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RCSEd awards first study into bone marrow lesions and continued pain following TKR

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28 Mar 2014

knee replacement

The RCSEd is supporting a research project investigating why 20% of patients who undergo total knee replacement (TKR) surgery continue to experience pain after treatment.

The research is aiming to improve treatment for around 15,000 patients each year for whom surgery fails to relieve knee pain.

Tom kurien borderThe College’s Clinical Research Training Fellowship (a joint grant with the Medical Research Council) was awarded to Mr Tom Kurien (pictured) of the University of Nottingham for his project, ‘Bone Marrow Lesions and the Central and Peripheral Drivers of Knee Osteoarthritis Pain. A Pre and Post Total Knee Replacement Study’.

Mr Kurien commented: “Despite the success of surgery, 20% of all patients that undergo total knee replacement still have ongoing pain. I will undertake the first study to assess whether retained bone marrow lesions cause pain after surgery using novel knee MRI sequences. This could lead to the development of new treatments to prevent and treat postoperative knee pain.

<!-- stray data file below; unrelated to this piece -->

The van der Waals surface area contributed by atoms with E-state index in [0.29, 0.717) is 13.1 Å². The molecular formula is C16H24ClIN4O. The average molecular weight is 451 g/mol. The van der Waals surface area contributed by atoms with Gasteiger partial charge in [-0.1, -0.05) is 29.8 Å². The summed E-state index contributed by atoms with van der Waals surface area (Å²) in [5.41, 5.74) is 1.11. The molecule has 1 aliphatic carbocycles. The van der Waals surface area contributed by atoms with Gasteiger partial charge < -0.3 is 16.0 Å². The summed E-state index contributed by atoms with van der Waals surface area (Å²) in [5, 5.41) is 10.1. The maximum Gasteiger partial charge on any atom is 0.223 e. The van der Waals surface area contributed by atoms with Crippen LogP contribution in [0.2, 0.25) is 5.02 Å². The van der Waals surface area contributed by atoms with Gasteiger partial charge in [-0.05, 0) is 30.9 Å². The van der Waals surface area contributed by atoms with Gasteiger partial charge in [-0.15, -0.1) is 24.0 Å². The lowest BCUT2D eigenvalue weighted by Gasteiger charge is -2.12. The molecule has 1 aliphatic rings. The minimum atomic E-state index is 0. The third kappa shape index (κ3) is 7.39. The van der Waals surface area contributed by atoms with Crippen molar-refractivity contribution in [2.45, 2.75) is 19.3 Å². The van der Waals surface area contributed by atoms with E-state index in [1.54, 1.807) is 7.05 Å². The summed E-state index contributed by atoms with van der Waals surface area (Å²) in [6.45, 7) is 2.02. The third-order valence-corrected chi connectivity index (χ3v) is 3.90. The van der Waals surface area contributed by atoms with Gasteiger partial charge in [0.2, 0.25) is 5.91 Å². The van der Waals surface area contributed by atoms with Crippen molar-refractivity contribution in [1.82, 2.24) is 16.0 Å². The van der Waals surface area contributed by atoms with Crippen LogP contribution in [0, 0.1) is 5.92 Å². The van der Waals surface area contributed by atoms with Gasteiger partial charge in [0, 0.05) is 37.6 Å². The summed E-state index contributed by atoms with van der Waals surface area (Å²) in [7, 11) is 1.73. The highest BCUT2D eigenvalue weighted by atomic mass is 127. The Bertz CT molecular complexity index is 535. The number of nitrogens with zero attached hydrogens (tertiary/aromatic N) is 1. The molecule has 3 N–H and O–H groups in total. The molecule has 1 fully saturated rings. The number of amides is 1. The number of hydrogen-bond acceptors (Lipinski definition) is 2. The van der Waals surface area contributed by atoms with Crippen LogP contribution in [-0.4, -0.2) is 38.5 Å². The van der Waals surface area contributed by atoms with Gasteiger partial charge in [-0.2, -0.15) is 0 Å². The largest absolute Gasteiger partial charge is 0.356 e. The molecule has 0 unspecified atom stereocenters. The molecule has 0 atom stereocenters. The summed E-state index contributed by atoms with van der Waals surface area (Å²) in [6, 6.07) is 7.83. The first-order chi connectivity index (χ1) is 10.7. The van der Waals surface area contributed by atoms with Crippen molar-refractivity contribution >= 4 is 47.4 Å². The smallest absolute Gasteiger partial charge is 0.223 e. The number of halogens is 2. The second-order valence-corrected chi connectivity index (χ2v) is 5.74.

“This novel research will lead to a more individualised medical approach for the treatment of patients suffering from pain due to knee osteoarthritis. I aim to be able to predict who will be the 80% of patients that benefit from total knee replacement surgery in the treatment of knee osteoarthritis.

“Further to this research, specific interventions to counter components of the disease which are specific to the patient subsets not responding to the conventional surgical treatment will be identified.”

Osteoarthritis affects around 8 million people in the UK. Bone marrow lesions identified on MRI scans are more common in people with painful knee osteoarthritis. How and why these lesions cause pain is unknown. Total Knee Replacement surgery is an effective treatment for severe knee osteoarthritis and almost 78,000 operations were performed in the UK in 2012.

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